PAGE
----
Last month I made a pleasant discovery. My monthly Kindle earnings were a lot higher than I had thought. Amazon was paying me between $1.33 and $2.44 for every book that someone borrowed. While my actual sales were abysmal, usually less than $10 a month, I was making $20 to $40 a month off borrows.
This month I’ve made considerable more. I’m not raking it in, but I have done alright. My sales have increased tenfold and my borrows have gone up a lot too. When all is said and done I’ll have earned about $100. This isn’t bad especially considering the fact that I only spent a few hours on my project. Over the last 30 days I might have put 10 hours of effort into my books.
Set a realistic goal
If you try to earn $60,000 a month off eBooks you will be disappointed. Since 2013 I’ve published almost 20 titles. And many of them never sold a single copy. This was really disappointing and temporarily killed my interest in writing eBooks.
When I got back into authoring books, I toned my goals down considerably. Instead of aiming for thousands of dollars a month, I decided to try to make $100. This might not sound like much, but it was an easy milestone to reach and something that I can easily replicate.
Aspiring authors should start small. Try to make $100 in a month. Then try to make $200. Keep working towards bigger earnings.
Look for an easy niche
Picking up girls, lifting weights, and making money online might sound like lucrative niches, but they’re actually really hard t make money off of. In 2014 writing “go to a bar and say ‘hi’ to 100 girls” isn’t exactly revolutionary.
Historically speaking, my most consistent seller is a book about an obscure chemical that’s used in certain brands of toothpaste. I wrote it to promote a failed website, but decided to republish it on Amazon. It’s consistently sold a couple of copies every month.
Get into a storytelling mindset
Every day I try to come up with five story ideas. This might sound difficult, but it’s actually quite easy. When I wake up I like to read something out of my Weird Tales omnibus. Then I flip through some of my old pulp novels, men’s magazines, and mass market paperbacks.
If you’re reading Night of the Crabs or The Executioner, you’re going to get some story ideas.
Additionally, coming up with the plot is the most fun aspect of writing a book. If you’re producing short fiction, coming up with a story can actually be pretty entertaining.
When you watch television, or go to a movie, try coming up with a unique twist on the story. Even something as simple as “evil wizard enters talent show” can be used for a pretty decent setup. Use your imagination and read some works of fiction. You’ll get into the habit of thinking creatively and will end up with more stories than you could possibly imagine.
Use an actual word processor
Formatting books can be a major pain. In fact, this used to be the biggest time sink whenever I’d try to publish something. A document that looks good on your desktop can turn into complete garbage once you upload it to Amazon. This is especially true if you’re using a free word processing service like Google Docs.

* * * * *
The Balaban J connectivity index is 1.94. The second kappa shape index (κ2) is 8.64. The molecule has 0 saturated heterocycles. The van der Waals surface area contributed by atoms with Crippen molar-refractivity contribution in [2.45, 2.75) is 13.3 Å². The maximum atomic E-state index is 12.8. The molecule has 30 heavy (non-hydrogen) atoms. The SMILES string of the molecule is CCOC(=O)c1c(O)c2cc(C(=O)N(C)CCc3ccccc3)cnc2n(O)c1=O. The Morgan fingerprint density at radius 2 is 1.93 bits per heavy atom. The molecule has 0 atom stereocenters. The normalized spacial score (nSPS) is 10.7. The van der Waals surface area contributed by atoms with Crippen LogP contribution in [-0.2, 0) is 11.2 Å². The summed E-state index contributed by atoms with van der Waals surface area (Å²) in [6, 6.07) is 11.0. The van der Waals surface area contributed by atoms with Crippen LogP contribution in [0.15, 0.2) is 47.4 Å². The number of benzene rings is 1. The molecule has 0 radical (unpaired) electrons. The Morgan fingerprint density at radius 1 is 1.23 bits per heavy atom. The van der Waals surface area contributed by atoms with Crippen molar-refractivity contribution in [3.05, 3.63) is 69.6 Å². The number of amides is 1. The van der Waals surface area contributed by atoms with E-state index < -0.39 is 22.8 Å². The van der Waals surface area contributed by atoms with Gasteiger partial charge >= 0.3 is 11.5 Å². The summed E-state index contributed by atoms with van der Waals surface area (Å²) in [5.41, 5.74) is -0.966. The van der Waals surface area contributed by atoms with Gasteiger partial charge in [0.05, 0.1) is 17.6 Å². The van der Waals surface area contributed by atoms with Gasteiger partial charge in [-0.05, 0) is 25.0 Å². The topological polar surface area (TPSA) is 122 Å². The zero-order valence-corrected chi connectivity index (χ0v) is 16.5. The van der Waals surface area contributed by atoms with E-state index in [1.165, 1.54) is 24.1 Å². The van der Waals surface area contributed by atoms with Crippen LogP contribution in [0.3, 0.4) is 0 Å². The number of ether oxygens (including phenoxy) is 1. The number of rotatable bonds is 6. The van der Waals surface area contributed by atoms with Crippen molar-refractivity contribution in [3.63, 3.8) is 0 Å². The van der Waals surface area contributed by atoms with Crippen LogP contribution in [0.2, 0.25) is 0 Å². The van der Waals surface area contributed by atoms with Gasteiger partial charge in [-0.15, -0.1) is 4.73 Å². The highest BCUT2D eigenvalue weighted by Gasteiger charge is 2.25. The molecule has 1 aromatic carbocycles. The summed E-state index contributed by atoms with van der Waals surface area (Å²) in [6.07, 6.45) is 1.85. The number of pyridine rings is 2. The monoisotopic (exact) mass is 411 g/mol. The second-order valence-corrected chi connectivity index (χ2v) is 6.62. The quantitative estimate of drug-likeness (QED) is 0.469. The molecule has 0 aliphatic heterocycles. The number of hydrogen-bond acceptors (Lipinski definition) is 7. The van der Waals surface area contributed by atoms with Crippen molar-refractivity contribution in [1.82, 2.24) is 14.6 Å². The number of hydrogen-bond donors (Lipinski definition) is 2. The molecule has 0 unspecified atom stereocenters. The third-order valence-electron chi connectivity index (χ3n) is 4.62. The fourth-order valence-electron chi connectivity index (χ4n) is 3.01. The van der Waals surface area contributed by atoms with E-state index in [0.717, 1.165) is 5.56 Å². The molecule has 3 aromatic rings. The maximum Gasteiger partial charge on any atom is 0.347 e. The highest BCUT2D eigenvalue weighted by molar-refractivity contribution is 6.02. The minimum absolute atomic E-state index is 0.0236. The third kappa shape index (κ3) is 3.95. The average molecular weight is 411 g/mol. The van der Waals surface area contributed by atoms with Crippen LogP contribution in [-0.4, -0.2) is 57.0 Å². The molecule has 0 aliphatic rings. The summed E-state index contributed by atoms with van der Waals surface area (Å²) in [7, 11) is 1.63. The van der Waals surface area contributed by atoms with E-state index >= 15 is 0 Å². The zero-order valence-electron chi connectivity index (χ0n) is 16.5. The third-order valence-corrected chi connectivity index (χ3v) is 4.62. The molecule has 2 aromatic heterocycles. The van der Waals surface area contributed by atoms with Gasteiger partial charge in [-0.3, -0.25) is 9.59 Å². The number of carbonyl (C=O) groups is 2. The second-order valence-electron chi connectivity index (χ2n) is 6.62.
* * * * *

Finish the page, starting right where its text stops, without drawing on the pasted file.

Now I use Microsoft Word and it automatically formats my books for me. It’s way easier to work with and I don’t have to constantly fight with minor formatting glitches. If you plan on writing a book or twelve, invest in Word.
A lot people gush about genres that sell themselves. But you won’t be moving any copies unless you know something about keywords.
Let’s pretend that you decide to write a gritty exploration style story where the residents of Fraggle Rock immigrate to Sesame Street and cause all kinds of trouble. It’s like Death Wish, with Muppets. The keyword “action” is a little too vague. You’ll have to compete against thousands of other titles. Meanwhile, the keyword “Big Bird avenges Grover’s brutal rape” is a bit too specific.
Amazon has a whole list of keywords that you can look through. Additionally, there’s no rule against making your keyword into an entire phrase. You can write “alternate history stories” instead of just tagging something as “history.” This is nice because it lets you dial in on your target audience.
Lastly, not all keywords are created equal. If you’re thinking about a certain phrase, look it up on Amazon and see what the top-selling book is rated. The closer the book is to #1, the more money you’ll make. If the first title is rated #7,689,735 it isn’t selling well. In fact, it probably hasn’t sold a single copy in months. In contrast, something with a ranking of #107,300 is selling about a copy every other day. And a #30,000 would be moving multiple units every 24 hours.
Personally, I’ve never had a book rank about 100,000. But that’s okay because my works have started to sell consistently and I don’t bother with any black hat selling techniques. Once one of my titles goes up, I forget about it. Having a few books that sell copies every other day is fine by me. I’d rather have four titles that each move 15 units a month, for 12 months, than a book that I manipulated to the top before it faded out after two weeks.